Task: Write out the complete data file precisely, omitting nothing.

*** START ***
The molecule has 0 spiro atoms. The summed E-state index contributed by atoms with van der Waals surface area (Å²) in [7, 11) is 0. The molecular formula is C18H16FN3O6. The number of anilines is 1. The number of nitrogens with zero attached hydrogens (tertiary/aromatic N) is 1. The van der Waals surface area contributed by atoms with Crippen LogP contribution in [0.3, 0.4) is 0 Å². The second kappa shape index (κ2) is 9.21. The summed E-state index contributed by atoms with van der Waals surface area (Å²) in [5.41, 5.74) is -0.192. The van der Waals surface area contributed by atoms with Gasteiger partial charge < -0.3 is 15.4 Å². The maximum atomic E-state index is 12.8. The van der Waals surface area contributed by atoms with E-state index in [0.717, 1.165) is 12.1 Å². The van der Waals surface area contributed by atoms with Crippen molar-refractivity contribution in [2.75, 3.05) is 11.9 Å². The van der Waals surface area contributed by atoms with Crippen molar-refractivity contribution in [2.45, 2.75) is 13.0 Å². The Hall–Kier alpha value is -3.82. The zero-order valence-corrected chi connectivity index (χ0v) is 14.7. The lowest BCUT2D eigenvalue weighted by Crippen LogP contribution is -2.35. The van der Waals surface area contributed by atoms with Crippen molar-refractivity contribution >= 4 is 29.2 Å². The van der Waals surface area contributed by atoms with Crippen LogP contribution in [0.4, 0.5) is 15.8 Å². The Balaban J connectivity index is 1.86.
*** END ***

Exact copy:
The molecule has 0 spiro atoms. The summed E-state index contributed by atoms with van der Waals surface area (Å²) in [7, 11) is 0. The molecular formula is C18H16FN3O6. The number of anilines is 1. The number of nitrogens with zero attached hydrogens (tertiary/aromatic N) is 1. The van der Waals surface area contributed by atoms with Crippen LogP contribution in [0.3, 0.4) is 0 Å². The second kappa shape index (κ2) is 9.21. The summed E-state index contributed by atoms with van der Waals surface area (Å²) in [5.41, 5.74) is -0.192. The van der Waals surface area contributed by atoms with Gasteiger partial charge < -0.3 is 15.4 Å². The maximum atomic E-state index is 12.8. The van der Waals surface area contributed by atoms with E-state index in [0.717, 1.165) is 12.1 Å². The van der Waals surface area contributed by atoms with Crippen molar-refractivity contribution in [2.75, 3.05) is 11.9 Å². The van der Waals surface area contributed by atoms with Crippen molar-refractivity contribution in [2.45, 2.75) is 13.0 Å². The Hall–Kier alpha value is -3.82. The zero-order valence-corrected chi connectivity index (χ0v) is 14.7. The lowest BCUT2D eigenvalue weighted by Crippen LogP contribution is -2.35. The van der Waals surface area contributed by atoms with Crippen molar-refractivity contribution >= 4 is 29.2 Å². The van der Waals surface area contributed by atoms with Crippen LogP contribution in [0.4, 0.5) is 15.8 Å². The Balaban J connectivity index is 1.86.